Are bathrooms without handicap grab bars blight? According to the Glendale Redevelopment Agency, they are.
On Tuesday, the agency declared bathrooms at Fire Station 26 and adjoining Casa Verdugo Library blighted in order to use $305,000 in redevelopment money to pay for upgrades at the facilities. The upgrades have been on the city’s capital improvement wish list two years in a row, but budget shortfalls have kept them from being funded.
City officials said in a report to the City Council Tuesday that there were “no other reasonable means of financing the improvements.”
The move shows the extent to which Glendale relies on its Redevelopment Agency, which the state is trying to eliminate. To stay alive, agencies have to agree to share redevelopment funding with the state, which the Glendale agency has done. But stretching the definition of what is considered blight, even if it is outside a redevelopment zone, demonstrates what critics have harped on in the past in arguing for the dissolution of local agencies statewide.
At the same time, city officials point out that public buildings that don’t follow federal disability access laws can get slapped with lawsuits. Fixing the fire station and library is a way to preempt that, said Elena Bolbolian, senior administrative analyst with the Development Services Department.
“It just takes one person not to have access,” she said.
State law limits the Redevelopment Agency’s spending to affordable housing or development projects that reduce blight within two specific areas in Glendale: the Central Glendale Project Area, which includes much of downtown, and the San Fernando Road Corridor Project Area. The agency gets its money from incrementally higher property tax revenues that normally would go to the state.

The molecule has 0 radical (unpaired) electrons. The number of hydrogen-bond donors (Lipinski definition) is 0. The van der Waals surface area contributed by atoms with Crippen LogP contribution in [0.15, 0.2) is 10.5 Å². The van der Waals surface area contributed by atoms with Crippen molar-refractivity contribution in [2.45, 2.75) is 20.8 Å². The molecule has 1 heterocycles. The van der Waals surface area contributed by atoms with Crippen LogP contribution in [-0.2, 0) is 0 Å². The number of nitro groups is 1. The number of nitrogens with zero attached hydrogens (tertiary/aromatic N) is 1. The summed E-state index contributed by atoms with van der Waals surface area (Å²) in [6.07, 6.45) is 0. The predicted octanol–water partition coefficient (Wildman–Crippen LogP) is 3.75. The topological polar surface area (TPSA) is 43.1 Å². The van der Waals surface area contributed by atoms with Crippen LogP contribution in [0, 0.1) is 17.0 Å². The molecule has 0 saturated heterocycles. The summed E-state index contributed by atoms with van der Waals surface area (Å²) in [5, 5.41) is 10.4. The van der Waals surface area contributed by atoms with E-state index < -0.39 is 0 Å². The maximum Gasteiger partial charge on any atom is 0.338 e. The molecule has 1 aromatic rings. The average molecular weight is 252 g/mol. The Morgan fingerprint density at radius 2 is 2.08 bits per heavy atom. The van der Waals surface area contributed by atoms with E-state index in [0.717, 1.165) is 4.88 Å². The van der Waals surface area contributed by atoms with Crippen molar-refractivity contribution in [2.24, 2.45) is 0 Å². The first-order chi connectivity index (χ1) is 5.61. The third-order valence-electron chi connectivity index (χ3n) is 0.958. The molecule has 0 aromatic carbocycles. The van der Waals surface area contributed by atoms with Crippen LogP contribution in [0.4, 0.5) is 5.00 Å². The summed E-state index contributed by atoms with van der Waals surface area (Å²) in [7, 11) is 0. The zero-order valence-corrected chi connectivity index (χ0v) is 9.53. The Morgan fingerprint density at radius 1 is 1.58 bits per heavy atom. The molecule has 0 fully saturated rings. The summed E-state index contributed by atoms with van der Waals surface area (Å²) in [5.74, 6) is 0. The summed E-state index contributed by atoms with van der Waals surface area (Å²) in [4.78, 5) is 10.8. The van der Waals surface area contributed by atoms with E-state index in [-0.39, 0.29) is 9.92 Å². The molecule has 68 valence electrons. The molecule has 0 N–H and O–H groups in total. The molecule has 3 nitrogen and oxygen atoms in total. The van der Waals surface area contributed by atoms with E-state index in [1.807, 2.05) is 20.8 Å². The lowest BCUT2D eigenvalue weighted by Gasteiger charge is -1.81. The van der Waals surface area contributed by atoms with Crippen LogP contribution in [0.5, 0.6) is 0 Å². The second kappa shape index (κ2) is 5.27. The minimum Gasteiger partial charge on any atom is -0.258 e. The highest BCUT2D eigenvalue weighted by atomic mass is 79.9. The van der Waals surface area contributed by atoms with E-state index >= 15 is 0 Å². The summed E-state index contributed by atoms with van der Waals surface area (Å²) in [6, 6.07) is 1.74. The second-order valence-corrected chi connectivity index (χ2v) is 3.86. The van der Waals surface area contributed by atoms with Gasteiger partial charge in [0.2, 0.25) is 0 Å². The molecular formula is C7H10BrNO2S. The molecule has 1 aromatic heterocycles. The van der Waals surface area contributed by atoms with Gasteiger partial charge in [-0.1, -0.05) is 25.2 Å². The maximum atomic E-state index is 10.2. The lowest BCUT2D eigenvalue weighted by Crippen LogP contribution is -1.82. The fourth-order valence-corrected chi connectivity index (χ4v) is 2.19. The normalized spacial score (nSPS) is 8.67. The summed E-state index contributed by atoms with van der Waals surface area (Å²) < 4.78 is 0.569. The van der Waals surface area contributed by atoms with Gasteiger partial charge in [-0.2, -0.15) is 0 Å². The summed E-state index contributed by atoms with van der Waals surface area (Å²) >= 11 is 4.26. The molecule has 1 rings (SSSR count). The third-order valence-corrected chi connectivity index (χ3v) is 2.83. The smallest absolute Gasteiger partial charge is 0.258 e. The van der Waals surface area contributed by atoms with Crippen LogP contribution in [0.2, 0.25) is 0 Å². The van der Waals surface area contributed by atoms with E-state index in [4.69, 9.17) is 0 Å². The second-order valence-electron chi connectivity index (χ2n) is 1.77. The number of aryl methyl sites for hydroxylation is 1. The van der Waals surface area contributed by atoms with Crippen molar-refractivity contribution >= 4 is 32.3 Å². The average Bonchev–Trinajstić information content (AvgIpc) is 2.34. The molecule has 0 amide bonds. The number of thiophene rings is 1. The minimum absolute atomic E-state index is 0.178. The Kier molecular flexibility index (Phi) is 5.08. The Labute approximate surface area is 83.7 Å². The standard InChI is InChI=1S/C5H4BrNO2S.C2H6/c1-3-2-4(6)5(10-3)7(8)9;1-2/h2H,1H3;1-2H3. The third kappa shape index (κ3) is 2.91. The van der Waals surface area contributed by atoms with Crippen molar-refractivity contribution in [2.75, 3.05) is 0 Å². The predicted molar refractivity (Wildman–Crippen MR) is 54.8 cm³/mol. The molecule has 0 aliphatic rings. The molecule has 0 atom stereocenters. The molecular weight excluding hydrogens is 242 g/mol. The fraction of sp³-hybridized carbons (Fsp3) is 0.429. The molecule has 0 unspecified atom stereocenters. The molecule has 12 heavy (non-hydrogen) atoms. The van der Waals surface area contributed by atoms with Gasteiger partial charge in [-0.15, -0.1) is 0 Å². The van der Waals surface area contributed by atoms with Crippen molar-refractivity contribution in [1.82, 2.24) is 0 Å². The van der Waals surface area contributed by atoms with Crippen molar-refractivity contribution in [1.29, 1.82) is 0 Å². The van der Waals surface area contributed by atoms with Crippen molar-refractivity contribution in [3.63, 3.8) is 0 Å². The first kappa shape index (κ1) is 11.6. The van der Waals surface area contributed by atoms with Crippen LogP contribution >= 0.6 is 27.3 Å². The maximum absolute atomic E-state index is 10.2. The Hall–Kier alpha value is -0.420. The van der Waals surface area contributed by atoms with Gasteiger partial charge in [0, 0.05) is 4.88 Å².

Fire Station 26 and the Casa Verdugo branch library are three blocks north of the Central Glendale Project Area. In order to use the tax increment to get both buildings in line with Americans with Disabilities Act, the City Council, acting as the Redevelopment Agency, had to rule that the bathroom projects would eliminate blight.
Under current law, almost anything can be declared blight, according to a March analysis by the state controller’s office.
Bolbolian said that using redevelopment money outside a project area is rare in Glendale, having only been done about four times since the agency was established in 1972.
The project approved on Tuesday includes upgrades to the fire station’s restroom and shower facilities to serve male and female employees, as well as adding handicap amenities to a unisex restroom at the library, including motorized doors and a concrete ramp.
The library was at risk of a shutdown during budget talks earlier this year as the city grappled with an $18-million gap, but residents protested, pushing it off the chopping block.